According to Wikipedia, rg6 has 6.3db loss per 100ft @ 1ghz. At 20 feet that would be a little over 1db.
You should be ok.
Try to keep the 75ohm and 50 ohm sections together to reduce loss.
One transition is best.
The USB dongle and rg6 are 75ohm.
The antenna and filter are normally 50 ohm.

WF100 is probably a slightly better bet than RG6 (it’s easy to get in the UK, commonly used for satellite installs)

Yes, I’d second WF100. Screw on F connectors are fine, but when you put them on use silicone grease. Put it on the screen before you screw the connector on, and then put it inside the connector before you screw it together. It will protect the copper from corrosion, and more importantly help prevent the water ingress that you got before. I use it on connectors on a boat, and it helps a great deal. Water has a habit of wicking up cables through connectors and corroding the contacts and conductors within - it’s worse with salt water, but if you are putting DC power up the coax, you can get electrolytic corrosion as well. With WF100 it should be OK since it is all copper, but RG-6 has a steel core and aluminium screen which being dissimilar metals will react quite nicely in the presence of water and electricity. If you are putting an amp inline, then it would also probably pay to wrap it in self amalgamating tape.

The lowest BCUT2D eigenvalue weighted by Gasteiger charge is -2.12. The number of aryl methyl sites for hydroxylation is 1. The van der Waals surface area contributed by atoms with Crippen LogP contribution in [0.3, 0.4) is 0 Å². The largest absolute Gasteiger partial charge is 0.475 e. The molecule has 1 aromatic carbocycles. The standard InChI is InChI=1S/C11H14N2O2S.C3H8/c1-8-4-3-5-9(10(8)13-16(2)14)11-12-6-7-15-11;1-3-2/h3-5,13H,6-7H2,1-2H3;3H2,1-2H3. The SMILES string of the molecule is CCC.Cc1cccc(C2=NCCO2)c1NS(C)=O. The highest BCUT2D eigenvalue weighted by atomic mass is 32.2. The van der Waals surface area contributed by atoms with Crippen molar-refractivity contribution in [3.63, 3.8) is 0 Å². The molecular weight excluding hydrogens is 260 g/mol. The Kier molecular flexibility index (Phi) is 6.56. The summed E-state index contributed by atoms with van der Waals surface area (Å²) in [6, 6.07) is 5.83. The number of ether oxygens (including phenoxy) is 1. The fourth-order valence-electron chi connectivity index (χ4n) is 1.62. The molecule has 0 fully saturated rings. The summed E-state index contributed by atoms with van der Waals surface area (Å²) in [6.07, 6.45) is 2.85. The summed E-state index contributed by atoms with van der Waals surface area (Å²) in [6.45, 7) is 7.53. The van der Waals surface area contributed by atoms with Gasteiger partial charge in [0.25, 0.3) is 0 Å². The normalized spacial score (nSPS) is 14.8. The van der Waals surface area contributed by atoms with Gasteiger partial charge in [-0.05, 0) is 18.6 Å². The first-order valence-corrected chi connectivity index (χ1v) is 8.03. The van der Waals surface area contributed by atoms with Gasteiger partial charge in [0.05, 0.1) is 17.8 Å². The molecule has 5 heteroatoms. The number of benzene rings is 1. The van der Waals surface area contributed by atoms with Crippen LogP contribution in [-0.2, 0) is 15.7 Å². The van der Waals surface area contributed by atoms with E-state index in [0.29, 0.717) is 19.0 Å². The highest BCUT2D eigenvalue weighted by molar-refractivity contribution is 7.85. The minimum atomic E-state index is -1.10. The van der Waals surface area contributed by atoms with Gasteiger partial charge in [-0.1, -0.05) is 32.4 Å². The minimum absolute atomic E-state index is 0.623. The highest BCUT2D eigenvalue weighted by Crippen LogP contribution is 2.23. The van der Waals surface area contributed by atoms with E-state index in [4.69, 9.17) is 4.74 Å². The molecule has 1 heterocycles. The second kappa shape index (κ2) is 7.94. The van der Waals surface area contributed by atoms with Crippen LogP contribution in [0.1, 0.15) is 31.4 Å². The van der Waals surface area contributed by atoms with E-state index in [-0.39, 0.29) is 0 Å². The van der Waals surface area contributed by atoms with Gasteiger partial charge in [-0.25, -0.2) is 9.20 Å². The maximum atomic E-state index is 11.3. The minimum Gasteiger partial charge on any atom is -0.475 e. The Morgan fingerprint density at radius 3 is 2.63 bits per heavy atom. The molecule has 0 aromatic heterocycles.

I had good results with the filter/preamp from habsupplies/Nevis Computers (
This can be powered via mini-USB or bias-tee. I went for the mini-USB option and the unit is located right in front of the dongle.

Moring all,

Thanks for all the replies - seems a good source here in the UK (dont know why I didnt think of it before! :wink: )

That WF100 coax sounds good @caius, I’ll see if I can find some of that, and the silicone grease as you mention :slight_smile:

Thanks MGunther - looks a good preamp / filter!